Friday 9 October - Sunday 11 October 2009

£400

This study tour will visit some of the major sites of the medieval south of France and will include discussions on Romanesque and Gothic architecture and sculpture, and on medieval town planning.   The focus will be the city of Montpellier, one of the main economic and artistic centres of the medieval Languedoc.  Situated in the alluvial plain that descends from the Cevennes Mountains to the Mediterranean Sea, the city is first mentioned in the tenth century.  It quickly gained international prestige from trade with Genoa and Pisa, its celebrated university, and the political association with the kings of Aragon and of Mallorca; and just when the Black Death threatened to ruin its prosperity, it benefited from the support of the popes in Avignon.  We shall recreate the medieval cityscape that grew up around the first castle from the eleventh century, visit museums, the present cathedral (formerly the late Gothic chapel of a university college), and the twelfth-century church at Castelnau-le-Lez.  Until 1536, Montpellier had no cathedral.  We shall visit the Romanesque cathedral at Maguelone, a remote site situated on the coast among salt-lakes and flamingos.  Finally, a trip to the medieval town of Agde, which developed from a sixth-century Phoenician colony and shelters a fortified cathedral within its city walls, will offer a compelling comparison with Montpellier.

Public Programmes

Study Tours Archive: 2008

 

Ravenna: City of Mosaics

Dr Cecily Hennessy
Friday 15 February - Sunday 17 February 2008
£400

Ravenna is a marvel of Early Christian and Byzantine mosaics, housed in buildings dating to the fifth and sixth centuries when the city was the capital of the Roman Empire in the west. With a superbly decorated jewel-like mausoleum, built by Galla Placidia, two early baptisteries, and the beautifully designed biblical and imperial mosaics in San Vitale, the sites in Ravenna reveal the intrigue of history, theological rivalry and lavish patronage. The tour also visited San Apollinare in Classe.


Art and Architecture in Renaissance Rome

Dr Michael Douglas-Scott

Thursday 27 March-Sunday 30 March 2008
£500

This course focused on the achievements of the “High Renaissance” in Rome, c. 1500-1527. There were two visits to the Vatican to consider the Sistine Chapel, the papal apartments decorated by Raphael and the Belvedere courtyard with its collection of antiquities,and included the ‘Laocoon’ and the ‘Apollo Belvedere’. In addition to St. Peter’s, other churches like Sta. Maria del Popolo, S. Pietro in Montorio (especially Bramante’s ‘Tempietto’) and S. Pietro in Vincoli (for Michelangelo’s Julius II tomb) were included on the itinerary as was secular buildings such as the Villa Farnesina with its mythological frescoes and, the Villa Madama. These monuments were placed within the context of the urban renewal, which the eternal city underwent during this highly creative period.

Byzantine Istanbul

Dr Cecily Hennessy
Thursday 17April - Sunday 20 April 2008
£500

The great city of Constantinople lay at the heart of Byzantium and was to surpass Rome in its wealth and reputation. We examined the political and religious sites that remain in Istanbul, one of the most beautifully situated cities and itself a vibrant and fascinating centre. Visits included secular architecture, such as the massive city walls and a huge underground cistern, several churches, including the legendary sixth-century church of Hagia Sophia and the Kariye Camii with its brilliant mosaics, as well as the vestiges of the renowned imperial palace and the fine archaeological museum. We were fortunate to gain access to several sites that are not normally open to the public.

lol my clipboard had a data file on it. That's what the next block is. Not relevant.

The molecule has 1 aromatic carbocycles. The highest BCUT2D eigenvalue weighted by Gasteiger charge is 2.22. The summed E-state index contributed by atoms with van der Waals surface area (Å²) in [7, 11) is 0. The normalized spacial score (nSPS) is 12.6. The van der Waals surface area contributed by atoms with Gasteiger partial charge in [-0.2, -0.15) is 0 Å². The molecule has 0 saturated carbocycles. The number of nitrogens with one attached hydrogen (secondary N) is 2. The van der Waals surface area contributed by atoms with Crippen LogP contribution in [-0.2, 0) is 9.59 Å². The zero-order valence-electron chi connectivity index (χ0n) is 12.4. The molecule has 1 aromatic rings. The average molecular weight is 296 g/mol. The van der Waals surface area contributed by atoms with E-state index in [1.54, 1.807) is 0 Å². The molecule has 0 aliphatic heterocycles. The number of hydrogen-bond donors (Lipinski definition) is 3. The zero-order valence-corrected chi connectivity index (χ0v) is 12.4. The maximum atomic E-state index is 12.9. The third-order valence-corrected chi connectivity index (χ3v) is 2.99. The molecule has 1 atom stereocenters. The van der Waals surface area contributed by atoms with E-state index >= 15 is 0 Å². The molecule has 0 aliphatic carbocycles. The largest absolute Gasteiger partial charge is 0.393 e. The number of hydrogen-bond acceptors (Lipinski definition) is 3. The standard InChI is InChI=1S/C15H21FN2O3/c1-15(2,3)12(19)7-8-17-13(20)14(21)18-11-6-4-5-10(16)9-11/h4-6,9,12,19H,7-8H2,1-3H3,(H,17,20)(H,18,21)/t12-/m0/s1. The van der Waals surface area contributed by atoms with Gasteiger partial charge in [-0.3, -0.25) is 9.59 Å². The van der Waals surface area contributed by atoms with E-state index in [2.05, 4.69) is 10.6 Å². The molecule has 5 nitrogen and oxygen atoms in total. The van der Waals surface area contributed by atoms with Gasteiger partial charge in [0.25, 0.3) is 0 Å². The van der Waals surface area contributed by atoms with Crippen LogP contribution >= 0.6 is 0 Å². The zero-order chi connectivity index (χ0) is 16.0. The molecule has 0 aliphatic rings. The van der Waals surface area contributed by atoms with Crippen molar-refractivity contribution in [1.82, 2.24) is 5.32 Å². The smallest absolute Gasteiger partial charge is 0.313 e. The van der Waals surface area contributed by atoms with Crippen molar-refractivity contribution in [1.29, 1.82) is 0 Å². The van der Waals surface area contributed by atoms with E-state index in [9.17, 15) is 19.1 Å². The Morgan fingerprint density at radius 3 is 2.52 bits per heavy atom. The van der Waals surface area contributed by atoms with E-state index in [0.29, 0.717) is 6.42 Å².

Pompeii & Herculaneum: Reflections in Art

Prof Robin Cormack
Friday 16 May - Sunday 18 May, 2008
£400

This study tour explored some of the monuments and decorations of Pompeii and Herculaneum, and ended with a visit to the Museum of Archaeology in Naples, where many of the frescoes and other artefacts from Pompeii are on display. The tour also visited the Villa of Poppaea at Oplontis and saw the Carravagio altarpiece of the Seven Acts of Mercy in Naples.



Art in Berlin – From the Pergamon Museum to the Berlinische Galerie

Matthias Vollmer
Thursday 28 August-Sunday 31 August , 2008
£500

The Study Tour offered an overview of Berlin’s unique collections and their wide range of outstanding artworks from ancient Egyptian art represented by the iconic bust of Nefertiti to modern art as presented by Cy Twombly, Robert Rauschenberg, Joseph Beuys and Anselm Kiefer and included a closer look on some aspects of the particularities of art in Germany. The examination of the artistic expressions of different epochs and art movements was the main thread that the tour followed through the individual museums. This was combined with an overview of major artistic developments and a focus on key artists and movements.

Toulouse and Albi

Dr Alexandra Gajewski
Friday 5 September-Sunday 7 September, 2008
£400

Walking in the footpath of pilgrims and crusaders, our Study Tour was based in Toulouse, the ancient capital of the Languedoc, and included a day-trip to Albi, the city that gave its name to the Albigensian crusade. Toulouse, France’s “ville rose”, has preserved large parts of its medieval cityscape: we visited the vast, Romanesque abbey church of Saint-Sernin, the thirteenth-century Dominican church, the Gothic cathedral, and the Musée des Beaux Arts, housed in the fourteenth-century Augustinian convent. At Albi, we visited the fortress-like cathedral with its fifteenth-century paintings, the bishop’s palace, and the vieil Albi (where there was time to visit the Museum of Toulouse-Lautrec). During the tour we discussed the turbulent history of the region which maintained its separate identity throughout the Middle Ages.